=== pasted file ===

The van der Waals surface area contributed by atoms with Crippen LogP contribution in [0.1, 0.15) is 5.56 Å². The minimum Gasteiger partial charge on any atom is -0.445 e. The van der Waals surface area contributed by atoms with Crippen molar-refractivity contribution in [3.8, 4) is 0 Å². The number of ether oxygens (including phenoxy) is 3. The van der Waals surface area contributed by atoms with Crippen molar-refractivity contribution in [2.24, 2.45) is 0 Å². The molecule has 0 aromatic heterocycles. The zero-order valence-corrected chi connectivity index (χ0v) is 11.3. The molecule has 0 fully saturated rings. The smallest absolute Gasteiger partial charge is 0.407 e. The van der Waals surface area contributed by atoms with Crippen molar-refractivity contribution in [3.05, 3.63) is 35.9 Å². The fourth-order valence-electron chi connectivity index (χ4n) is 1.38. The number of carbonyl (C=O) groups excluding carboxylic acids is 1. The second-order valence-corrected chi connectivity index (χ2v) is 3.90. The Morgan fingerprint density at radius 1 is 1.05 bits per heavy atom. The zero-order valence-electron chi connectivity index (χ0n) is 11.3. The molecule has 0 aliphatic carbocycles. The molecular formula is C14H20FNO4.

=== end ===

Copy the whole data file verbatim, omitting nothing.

The van der Waals surface area contributed by atoms with Crippen LogP contribution in [0.1, 0.15) is 5.56 Å². The minimum Gasteiger partial charge on any atom is -0.445 e. The van der Waals surface area contributed by atoms with Crippen molar-refractivity contribution in [3.8, 4) is 0 Å². The number of ether oxygens (including phenoxy) is 3. The van der Waals surface area contributed by atoms with Crippen molar-refractivity contribution in [2.24, 2.45) is 0 Å². The molecule has 0 aromatic heterocycles. The zero-order valence-corrected chi connectivity index (χ0v) is 11.3. The molecule has 0 fully saturated rings. The smallest absolute Gasteiger partial charge is 0.407 e. The van der Waals surface area contributed by atoms with Crippen molar-refractivity contribution in [3.05, 3.63) is 35.9 Å². The fourth-order valence-electron chi connectivity index (χ4n) is 1.38. The number of carbonyl (C=O) groups excluding carboxylic acids is 1. The second-order valence-corrected chi connectivity index (χ2v) is 3.90. The Morgan fingerprint density at radius 1 is 1.05 bits per heavy atom. The zero-order valence-electron chi connectivity index (χ0n) is 11.3. The molecule has 0 aliphatic carbocycles. The molecular formula is C14H20FNO4.